Suppose an arbitrary quantum system is in the state $ \mid \Psi \rangle $, which may or may not be a function of time.

An initially ignorant obsevrer would like to figure out what $ \mid \Psi \rangle $ is at some time, without destroying or altering it or its evolution (let's say up to some arbitrarily small tolerance).

My question is: do there exist states for which this is even in principle impossible? Or should all states allow for such "complete and nondestructive information retrieval" (leaving it then only to the experimentalist to figure out the question of "how")?

Just to be clear I am not asking here whether one may measure all possible observables of a system simultaneously, as that is obviously forbidden by things like $ [q,p] = i \hbar$ and the uncertainty principle. I am asking about knowlege of the quantum state itself - i.e. can one always completely determine the position of a system in Hilbert space.

Edit: Up to phase.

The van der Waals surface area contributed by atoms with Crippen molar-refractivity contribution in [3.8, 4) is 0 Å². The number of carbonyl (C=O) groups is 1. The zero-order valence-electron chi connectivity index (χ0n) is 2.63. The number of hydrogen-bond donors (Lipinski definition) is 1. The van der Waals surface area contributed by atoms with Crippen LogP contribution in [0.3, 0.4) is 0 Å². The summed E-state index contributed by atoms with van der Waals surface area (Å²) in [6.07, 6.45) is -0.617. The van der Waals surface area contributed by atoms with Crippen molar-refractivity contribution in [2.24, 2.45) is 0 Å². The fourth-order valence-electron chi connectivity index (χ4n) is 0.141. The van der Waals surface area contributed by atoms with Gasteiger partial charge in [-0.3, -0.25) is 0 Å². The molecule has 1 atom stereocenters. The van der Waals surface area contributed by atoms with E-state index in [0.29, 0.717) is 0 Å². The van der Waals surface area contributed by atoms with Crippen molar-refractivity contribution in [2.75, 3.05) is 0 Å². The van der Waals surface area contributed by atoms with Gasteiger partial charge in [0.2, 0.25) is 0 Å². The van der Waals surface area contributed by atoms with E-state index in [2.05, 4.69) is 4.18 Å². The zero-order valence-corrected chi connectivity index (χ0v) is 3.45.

• $\begingroup$ You can't measure unknown state without altering it. The "proof" is through no cloning theorem. If you could clone an unknown state - then you could teleport it arbitrary far, make a tomography of it and know $|\Psi\rangle$ upto arbitrary precision, i.e - superluminal signaling. $\endgroup$
    – Alexander
    Jul 13, 2015 at 2:25

1 Answer 1


Short answer: This is impossible in principle for all states.

A bit more elaborate: Given any state, by the postulate of quantum mechanics, it will be projected into the eigenspace of the eigenvalue measured when measuring an observable (this can be extended to quantum instruments). This means that the state will not be altered if and only if it is in the eigenspace of the observable you measure. Since the state is unknown to the observer, this can only happen by chance and if you choose the observable to measure at random from the set of all possible observables the probability is zero in any usual measure.

Only if you have more information - e.g. the knowledge that the state is in one of a certain set of orthogonal vectors with certainty - can you perform such a "nondemolition" measurement and actually learn something.


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